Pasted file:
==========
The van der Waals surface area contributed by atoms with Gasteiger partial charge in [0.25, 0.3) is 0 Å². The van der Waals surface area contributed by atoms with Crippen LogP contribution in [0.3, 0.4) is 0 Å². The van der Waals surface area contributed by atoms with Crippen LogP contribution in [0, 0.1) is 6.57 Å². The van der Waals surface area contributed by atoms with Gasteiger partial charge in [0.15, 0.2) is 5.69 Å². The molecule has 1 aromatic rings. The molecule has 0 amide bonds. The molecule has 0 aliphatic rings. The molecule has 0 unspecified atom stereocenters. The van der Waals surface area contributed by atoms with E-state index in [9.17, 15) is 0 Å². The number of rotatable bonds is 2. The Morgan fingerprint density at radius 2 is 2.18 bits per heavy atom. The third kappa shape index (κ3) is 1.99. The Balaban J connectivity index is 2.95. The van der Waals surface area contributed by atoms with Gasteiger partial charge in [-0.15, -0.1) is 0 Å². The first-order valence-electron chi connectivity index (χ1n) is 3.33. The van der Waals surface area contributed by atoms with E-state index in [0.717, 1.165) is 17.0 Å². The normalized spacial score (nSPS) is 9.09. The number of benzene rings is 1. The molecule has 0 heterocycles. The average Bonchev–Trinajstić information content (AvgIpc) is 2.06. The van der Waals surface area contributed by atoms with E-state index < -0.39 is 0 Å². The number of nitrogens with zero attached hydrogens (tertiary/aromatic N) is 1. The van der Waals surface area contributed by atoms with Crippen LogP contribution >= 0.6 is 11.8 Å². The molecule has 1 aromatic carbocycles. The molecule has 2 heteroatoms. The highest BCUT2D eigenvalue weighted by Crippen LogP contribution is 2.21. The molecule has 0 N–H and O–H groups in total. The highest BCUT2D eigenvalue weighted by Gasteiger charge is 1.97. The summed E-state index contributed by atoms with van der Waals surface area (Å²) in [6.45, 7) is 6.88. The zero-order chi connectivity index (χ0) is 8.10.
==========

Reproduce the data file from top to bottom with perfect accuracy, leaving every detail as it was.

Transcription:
The van der Waals surface area contributed by atoms with Gasteiger partial charge in [0.25, 0.3) is 0 Å². The van der Waals surface area contributed by atoms with Crippen LogP contribution in [0.3, 0.4) is 0 Å². The van der Waals surface area contributed by atoms with Crippen LogP contribution in [0, 0.1) is 6.57 Å². The van der Waals surface area contributed by atoms with Gasteiger partial charge in [0.15, 0.2) is 5.69 Å². The molecule has 1 aromatic rings. The molecule has 0 amide bonds. The molecule has 0 aliphatic rings. The molecule has 0 unspecified atom stereocenters. The van der Waals surface area contributed by atoms with E-state index in [9.17, 15) is 0 Å². The number of rotatable bonds is 2. The Morgan fingerprint density at radius 2 is 2.18 bits per heavy atom. The third kappa shape index (κ3) is 1.99. The Balaban J connectivity index is 2.95. The van der Waals surface area contributed by atoms with Gasteiger partial charge in [-0.15, -0.1) is 0 Å². The first-order valence-electron chi connectivity index (χ1n) is 3.33. The van der Waals surface area contributed by atoms with E-state index in [0.717, 1.165) is 17.0 Å². The normalized spacial score (nSPS) is 9.09. The number of benzene rings is 1. The molecule has 0 heterocycles. The average Bonchev–Trinajstić information content (AvgIpc) is 2.06. The van der Waals surface area contributed by atoms with E-state index < -0.39 is 0 Å². The number of nitrogens with zero attached hydrogens (tertiary/aromatic N) is 1. The van der Waals surface area contributed by atoms with Crippen LogP contribution >= 0.6 is 11.8 Å². The molecule has 1 aromatic carbocycles. The molecule has 2 heteroatoms. The highest BCUT2D eigenvalue weighted by Crippen LogP contribution is 2.21. The molecule has 0 N–H and O–H groups in total. The highest BCUT2D eigenvalue weighted by Gasteiger charge is 1.97. The summed E-state index contributed by atoms with van der Waals surface area (Å²) in [6.45, 7) is 6.88. The zero-order chi connectivity index (χ0) is 8.10.